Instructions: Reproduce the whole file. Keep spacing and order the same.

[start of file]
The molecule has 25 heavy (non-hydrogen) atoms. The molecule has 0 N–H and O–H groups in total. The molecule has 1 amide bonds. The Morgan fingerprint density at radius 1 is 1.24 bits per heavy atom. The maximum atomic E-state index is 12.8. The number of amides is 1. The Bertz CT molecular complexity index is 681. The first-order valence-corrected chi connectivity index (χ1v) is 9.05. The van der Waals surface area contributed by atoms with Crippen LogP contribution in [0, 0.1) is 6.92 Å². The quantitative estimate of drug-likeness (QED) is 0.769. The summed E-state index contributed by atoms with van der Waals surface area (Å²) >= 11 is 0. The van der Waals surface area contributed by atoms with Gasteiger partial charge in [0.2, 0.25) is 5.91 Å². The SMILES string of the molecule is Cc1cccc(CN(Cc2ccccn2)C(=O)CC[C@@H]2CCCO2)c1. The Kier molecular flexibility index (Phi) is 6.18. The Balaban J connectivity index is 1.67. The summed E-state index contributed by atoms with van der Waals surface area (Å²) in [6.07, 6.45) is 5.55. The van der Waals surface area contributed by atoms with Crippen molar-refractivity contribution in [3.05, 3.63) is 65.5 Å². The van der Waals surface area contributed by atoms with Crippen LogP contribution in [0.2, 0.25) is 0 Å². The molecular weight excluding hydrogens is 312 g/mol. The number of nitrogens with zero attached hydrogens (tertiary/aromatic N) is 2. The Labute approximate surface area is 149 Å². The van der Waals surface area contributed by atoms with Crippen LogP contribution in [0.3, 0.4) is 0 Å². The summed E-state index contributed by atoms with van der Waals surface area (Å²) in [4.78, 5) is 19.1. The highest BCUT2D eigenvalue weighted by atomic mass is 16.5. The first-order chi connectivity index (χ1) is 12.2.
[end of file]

The molecule has 25 heavy (non-hydrogen) atoms. The molecule has 0 N–H and O–H groups in total. The molecule has 1 amide bonds. The Morgan fingerprint density at radius 1 is 1.24 bits per heavy atom. The maximum atomic E-state index is 12.8. The number of amides is 1. The Bertz CT molecular complexity index is 681. The first-order valence-corrected chi connectivity index (χ1v) is 9.05. The van der Waals surface area contributed by atoms with Crippen LogP contribution in [0, 0.1) is 6.92 Å². The quantitative estimate of drug-likeness (QED) is 0.769. The summed E-state index contributed by atoms with van der Waals surface area (Å²) >= 11 is 0. The van der Waals surface area contributed by atoms with Gasteiger partial charge in [0.2, 0.25) is 5.91 Å². The SMILES string of the molecule is Cc1cccc(CN(Cc2ccccn2)C(=O)CC[C@@H]2CCCO2)c1. The Kier molecular flexibility index (Phi) is 6.18. The Balaban J connectivity index is 1.67. The summed E-state index contributed by atoms with van der Waals surface area (Å²) in [6.07, 6.45) is 5.55. The van der Waals surface area contributed by atoms with Crippen molar-refractivity contribution in [3.05, 3.63) is 65.5 Å². The van der Waals surface area contributed by atoms with Crippen LogP contribution in [0.2, 0.25) is 0 Å². The molecular weight excluding hydrogens is 312 g/mol. The number of nitrogens with zero attached hydrogens (tertiary/aromatic N) is 2. The Labute approximate surface area is 149 Å². The van der Waals surface area contributed by atoms with Crippen LogP contribution in [0.3, 0.4) is 0 Å². The summed E-state index contributed by atoms with van der Waals surface area (Å²) in [4.78, 5) is 19.1. The highest BCUT2D eigenvalue weighted by atomic mass is 16.5. The first-order chi connectivity index (χ1) is 12.2.